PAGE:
Bottom line: Lenovo’s new emphasis on its year-old Zuk smartphone brand and TCL’s plunging sales reflect ongoing cutthroat competition in China, though neither company is likely to give up the domestic market anytime soon.
New headlines surrounding 2 of China’s bigger stumbling smartphone makers reflect the market’s current state of chaos, as more than a dozen well-funded brands battle for surpremacy. Leading the headlines is PC titan Lenovo (HKEx: 992), which has decided to bring its young Zuk smartphone brand back into the parent company after initially letting it operate independently.
At the same time, faded giant TCL (HKEx: 2618) has just reported worrisome quarterly results that show its China smartphone sales plunged by more than half due to the market’s fierce competition. Both Lenovo and TCL are rapidly becoming victims in China’s bloody smartphone wars, though each is unlikely to withdraw from the market anytime soon due to strong backing from a cash-rich parent.
Let’s begin with Lenovo, which has become a symbol of the carnage now piling up in a Chinese smartphone market overpopulated with low-end phones that mostly look and function alike. The company has fallen from the top 5 brands in China and barely finished in the top 10 at the end of last year, as its older Lenovo and newer Motorola brand phones failed to find an audience.
Now the company appears to be pinning big hopes on its young Zuk brand, launched last summer as an independent unit. Media are reporting that Lenovo has decided to bring Zuk back home to be directly managed by its own mobile division, following a recent major reorganization to try and improve the struggling mobile business. (Chinese article)
Embattled Lenovo CEO Yang Yuanqing discussed the move at an event in Beijing for the China launch of the newest Zuk model, the Z2 Pro. (company announcement) Reviews for the phone look generally positive, which is an early good sign. But the fact that Lenovo is turning to a young, unknown name like Zuk to reverse its sliding fortunes shows just how miserably the company’s core Lenovo and Motorola brands have done.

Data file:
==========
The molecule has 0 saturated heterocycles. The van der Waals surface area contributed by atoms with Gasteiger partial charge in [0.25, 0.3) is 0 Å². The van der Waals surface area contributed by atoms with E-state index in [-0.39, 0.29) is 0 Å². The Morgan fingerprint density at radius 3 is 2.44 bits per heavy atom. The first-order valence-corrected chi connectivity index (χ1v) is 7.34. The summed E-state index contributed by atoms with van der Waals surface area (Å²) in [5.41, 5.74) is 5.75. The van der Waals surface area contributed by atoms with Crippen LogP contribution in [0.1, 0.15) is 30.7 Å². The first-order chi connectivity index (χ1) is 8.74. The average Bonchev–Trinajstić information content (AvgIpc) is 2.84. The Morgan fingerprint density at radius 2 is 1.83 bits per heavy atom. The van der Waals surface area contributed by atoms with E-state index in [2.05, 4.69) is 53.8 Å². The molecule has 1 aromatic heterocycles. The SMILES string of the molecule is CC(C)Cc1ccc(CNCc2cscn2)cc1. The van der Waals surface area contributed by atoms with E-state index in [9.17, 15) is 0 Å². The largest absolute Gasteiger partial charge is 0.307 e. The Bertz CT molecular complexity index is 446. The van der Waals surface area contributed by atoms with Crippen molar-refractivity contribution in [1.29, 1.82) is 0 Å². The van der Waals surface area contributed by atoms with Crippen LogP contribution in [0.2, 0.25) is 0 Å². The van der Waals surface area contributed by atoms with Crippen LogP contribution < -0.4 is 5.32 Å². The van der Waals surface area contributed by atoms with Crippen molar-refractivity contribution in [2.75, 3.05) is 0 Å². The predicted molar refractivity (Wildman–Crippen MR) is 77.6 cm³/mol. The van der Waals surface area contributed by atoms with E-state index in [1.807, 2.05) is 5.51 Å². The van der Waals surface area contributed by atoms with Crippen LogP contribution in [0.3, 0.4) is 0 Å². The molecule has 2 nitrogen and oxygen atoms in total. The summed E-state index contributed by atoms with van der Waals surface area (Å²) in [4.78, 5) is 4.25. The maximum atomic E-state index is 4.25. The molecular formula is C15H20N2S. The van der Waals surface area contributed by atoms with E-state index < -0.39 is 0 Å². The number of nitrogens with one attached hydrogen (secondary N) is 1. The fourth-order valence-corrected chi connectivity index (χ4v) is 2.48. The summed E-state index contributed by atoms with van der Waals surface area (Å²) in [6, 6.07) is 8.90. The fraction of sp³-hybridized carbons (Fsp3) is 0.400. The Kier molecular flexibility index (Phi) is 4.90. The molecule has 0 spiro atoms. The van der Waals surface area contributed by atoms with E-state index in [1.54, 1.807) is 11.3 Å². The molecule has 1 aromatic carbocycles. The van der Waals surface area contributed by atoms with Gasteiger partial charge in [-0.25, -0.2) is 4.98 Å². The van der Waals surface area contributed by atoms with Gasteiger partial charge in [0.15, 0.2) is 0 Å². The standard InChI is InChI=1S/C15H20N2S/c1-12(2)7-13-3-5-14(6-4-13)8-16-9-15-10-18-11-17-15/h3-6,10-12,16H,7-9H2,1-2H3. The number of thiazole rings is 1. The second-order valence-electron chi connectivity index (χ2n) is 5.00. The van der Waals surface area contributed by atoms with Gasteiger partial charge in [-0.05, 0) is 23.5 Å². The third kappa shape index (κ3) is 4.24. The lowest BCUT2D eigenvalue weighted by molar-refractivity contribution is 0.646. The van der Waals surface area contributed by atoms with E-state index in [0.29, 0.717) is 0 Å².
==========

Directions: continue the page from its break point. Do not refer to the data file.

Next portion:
Next let’s look at TCL, which was one of China’s earliest cellphone giants to emerge more than a decade ago. The company has experienced a number of ups and downs since then, and had recently been making some headway back into its home China market.
But now TCL’s cellphone unit, TCL Communications, has just released its latest quarterly report that shows its China cellphone sales plunged 70 percent in terms of revenue to just HK$300 million ($38 million) in the first quarter. (Chinese article) Unit sales also plunged 55 percent, with smartphones down a steeper 68 percent to just 500,000 for the quarter.
The dismal results prompted one analyst to slash his price target for TCL Communications to HK$3.20 from HK$6.60, versus the stock’s last price of HK$5.12. Both TCL and Lenovo stocks have dropped sharply in tandem with their sinking smartphone sales, down by 40-50 percent over the last year.
The problem is that neither of these companies is showing any signs of surrender anytime soon, as both have plenty of cash and see the China market as critical to their future survival. Lenovo is still quite profitable overall due to its more mature PC business, and TCL has similar resources from the much larger TV business of its parent, TCL Corp (Shenzhen: 000100).
Other big names like ZTE (HKEx: 763; Shenzhen: 000063) and Xiaomi have also vowed to stay in the China smartphone market, and have similar big cash resources to fight for at least several more years. At the end of the day, some of the smaller brands like Coolpad (HKEx: 2369), OnePlus and Smartisan are likely to become the first major victims of China’s smartphone wars, though I expect that none will disappear without a good fight.
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